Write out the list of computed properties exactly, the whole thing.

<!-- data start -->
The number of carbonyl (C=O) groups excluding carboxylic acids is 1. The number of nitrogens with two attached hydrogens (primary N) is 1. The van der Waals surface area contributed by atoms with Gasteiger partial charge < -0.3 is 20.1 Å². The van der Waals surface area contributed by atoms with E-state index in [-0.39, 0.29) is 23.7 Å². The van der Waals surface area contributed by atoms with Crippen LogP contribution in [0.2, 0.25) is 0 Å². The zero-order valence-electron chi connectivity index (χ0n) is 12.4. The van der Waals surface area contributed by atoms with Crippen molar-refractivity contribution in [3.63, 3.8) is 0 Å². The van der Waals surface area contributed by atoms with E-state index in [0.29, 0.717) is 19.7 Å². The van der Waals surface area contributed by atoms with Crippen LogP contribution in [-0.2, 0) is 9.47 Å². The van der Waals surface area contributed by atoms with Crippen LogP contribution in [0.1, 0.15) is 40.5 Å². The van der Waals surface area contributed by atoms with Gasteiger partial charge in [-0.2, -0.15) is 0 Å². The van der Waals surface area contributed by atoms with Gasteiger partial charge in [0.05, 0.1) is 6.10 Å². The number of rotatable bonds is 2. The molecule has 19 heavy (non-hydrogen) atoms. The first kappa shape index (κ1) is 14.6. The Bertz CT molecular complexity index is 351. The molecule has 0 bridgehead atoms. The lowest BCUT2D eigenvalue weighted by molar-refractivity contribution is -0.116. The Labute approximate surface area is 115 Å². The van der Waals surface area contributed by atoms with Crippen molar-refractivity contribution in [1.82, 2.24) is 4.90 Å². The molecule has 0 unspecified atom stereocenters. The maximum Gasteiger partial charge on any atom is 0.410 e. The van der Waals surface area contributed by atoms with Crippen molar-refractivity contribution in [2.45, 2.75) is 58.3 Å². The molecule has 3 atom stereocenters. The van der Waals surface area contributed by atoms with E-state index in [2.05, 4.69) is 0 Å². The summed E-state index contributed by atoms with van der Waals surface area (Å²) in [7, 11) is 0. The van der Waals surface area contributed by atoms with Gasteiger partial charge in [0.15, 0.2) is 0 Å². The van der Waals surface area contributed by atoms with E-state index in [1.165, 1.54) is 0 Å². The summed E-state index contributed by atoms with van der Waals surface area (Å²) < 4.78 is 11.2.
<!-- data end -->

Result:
The number of carbonyl (C=O) groups excluding carboxylic acids is 1. The number of nitrogens with two attached hydrogens (primary N) is 1. The van der Waals surface area contributed by atoms with Gasteiger partial charge < -0.3 is 20.1 Å². The van der Waals surface area contributed by atoms with E-state index in [-0.39, 0.29) is 23.7 Å². The van der Waals surface area contributed by atoms with Crippen LogP contribution in [0.2, 0.25) is 0 Å². The zero-order valence-electron chi connectivity index (χ0n) is 12.4. The van der Waals surface area contributed by atoms with Crippen molar-refractivity contribution in [3.63, 3.8) is 0 Å². The van der Waals surface area contributed by atoms with E-state index in [0.29, 0.717) is 19.7 Å². The van der Waals surface area contributed by atoms with Crippen LogP contribution in [-0.2, 0) is 9.47 Å². The van der Waals surface area contributed by atoms with Crippen LogP contribution in [0.1, 0.15) is 40.5 Å². The van der Waals surface area contributed by atoms with Gasteiger partial charge in [-0.2, -0.15) is 0 Å². The van der Waals surface area contributed by atoms with Gasteiger partial charge in [0.05, 0.1) is 6.10 Å². The number of rotatable bonds is 2. The molecule has 19 heavy (non-hydrogen) atoms. The first kappa shape index (κ1) is 14.6. The Bertz CT molecular complexity index is 351. The molecule has 0 bridgehead atoms. The lowest BCUT2D eigenvalue weighted by molar-refractivity contribution is -0.116. The Labute approximate surface area is 115 Å². The van der Waals surface area contributed by atoms with Crippen molar-refractivity contribution in [1.82, 2.24) is 4.90 Å². The molecule has 0 unspecified atom stereocenters. The maximum Gasteiger partial charge on any atom is 0.410 e. The van der Waals surface area contributed by atoms with Crippen molar-refractivity contribution in [2.45, 2.75) is 58.3 Å². The molecule has 3 atom stereocenters. The van der Waals surface area contributed by atoms with E-state index in [2.05, 4.69) is 0 Å². The summed E-state index contributed by atoms with van der Waals surface area (Å²) in [7, 11) is 0. The van der Waals surface area contributed by atoms with Gasteiger partial charge in [0.15, 0.2) is 0 Å². The van der Waals surface area contributed by atoms with E-state index in [1.165, 1.54) is 0 Å². The summed E-state index contributed by atoms with van der Waals surface area (Å²) < 4.78 is 11.2.